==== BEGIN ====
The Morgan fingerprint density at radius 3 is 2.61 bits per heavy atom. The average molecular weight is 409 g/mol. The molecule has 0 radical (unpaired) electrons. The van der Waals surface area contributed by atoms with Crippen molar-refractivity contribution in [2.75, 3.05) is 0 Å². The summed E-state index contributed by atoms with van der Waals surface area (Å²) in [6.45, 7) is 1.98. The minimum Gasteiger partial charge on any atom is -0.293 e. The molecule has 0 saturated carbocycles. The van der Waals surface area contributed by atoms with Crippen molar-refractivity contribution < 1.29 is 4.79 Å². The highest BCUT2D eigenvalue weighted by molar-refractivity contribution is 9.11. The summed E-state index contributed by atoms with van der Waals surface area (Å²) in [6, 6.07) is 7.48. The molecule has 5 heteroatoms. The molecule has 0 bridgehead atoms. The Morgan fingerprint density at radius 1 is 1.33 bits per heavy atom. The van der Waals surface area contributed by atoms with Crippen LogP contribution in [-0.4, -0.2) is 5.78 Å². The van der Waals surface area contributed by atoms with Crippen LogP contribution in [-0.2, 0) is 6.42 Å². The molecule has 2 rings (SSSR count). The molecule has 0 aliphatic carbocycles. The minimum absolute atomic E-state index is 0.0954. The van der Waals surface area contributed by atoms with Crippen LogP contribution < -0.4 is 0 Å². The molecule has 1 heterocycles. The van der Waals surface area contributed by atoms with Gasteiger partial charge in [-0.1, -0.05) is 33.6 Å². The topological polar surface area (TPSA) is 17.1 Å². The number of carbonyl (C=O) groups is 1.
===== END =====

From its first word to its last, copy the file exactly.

The Morgan fingerprint density at radius 3 is 2.61 bits per heavy atom. The average molecular weight is 409 g/mol. The molecule has 0 radical (unpaired) electrons. The van der Waals surface area contributed by atoms with Crippen molar-refractivity contribution in [2.75, 3.05) is 0 Å². The summed E-state index contributed by atoms with van der Waals surface area (Å²) in [6.45, 7) is 1.98. The minimum Gasteiger partial charge on any atom is -0.293 e. The molecule has 0 saturated carbocycles. The van der Waals surface area contributed by atoms with Crippen molar-refractivity contribution < 1.29 is 4.79 Å². The highest BCUT2D eigenvalue weighted by molar-refractivity contribution is 9.11. The summed E-state index contributed by atoms with van der Waals surface area (Å²) in [6, 6.07) is 7.48. The molecule has 5 heteroatoms. The molecule has 0 bridgehead atoms. The Morgan fingerprint density at radius 1 is 1.33 bits per heavy atom. The van der Waals surface area contributed by atoms with Crippen LogP contribution in [-0.4, -0.2) is 5.78 Å². The van der Waals surface area contributed by atoms with Crippen LogP contribution in [-0.2, 0) is 6.42 Å². The molecule has 2 rings (SSSR count). The molecule has 0 aliphatic carbocycles. The minimum absolute atomic E-state index is 0.0954. The van der Waals surface area contributed by atoms with Crippen LogP contribution < -0.4 is 0 Å². The molecule has 1 heterocycles. The van der Waals surface area contributed by atoms with Gasteiger partial charge in [-0.1, -0.05) is 33.6 Å². The topological polar surface area (TPSA) is 17.1 Å². The number of carbonyl (C=O) groups is 1.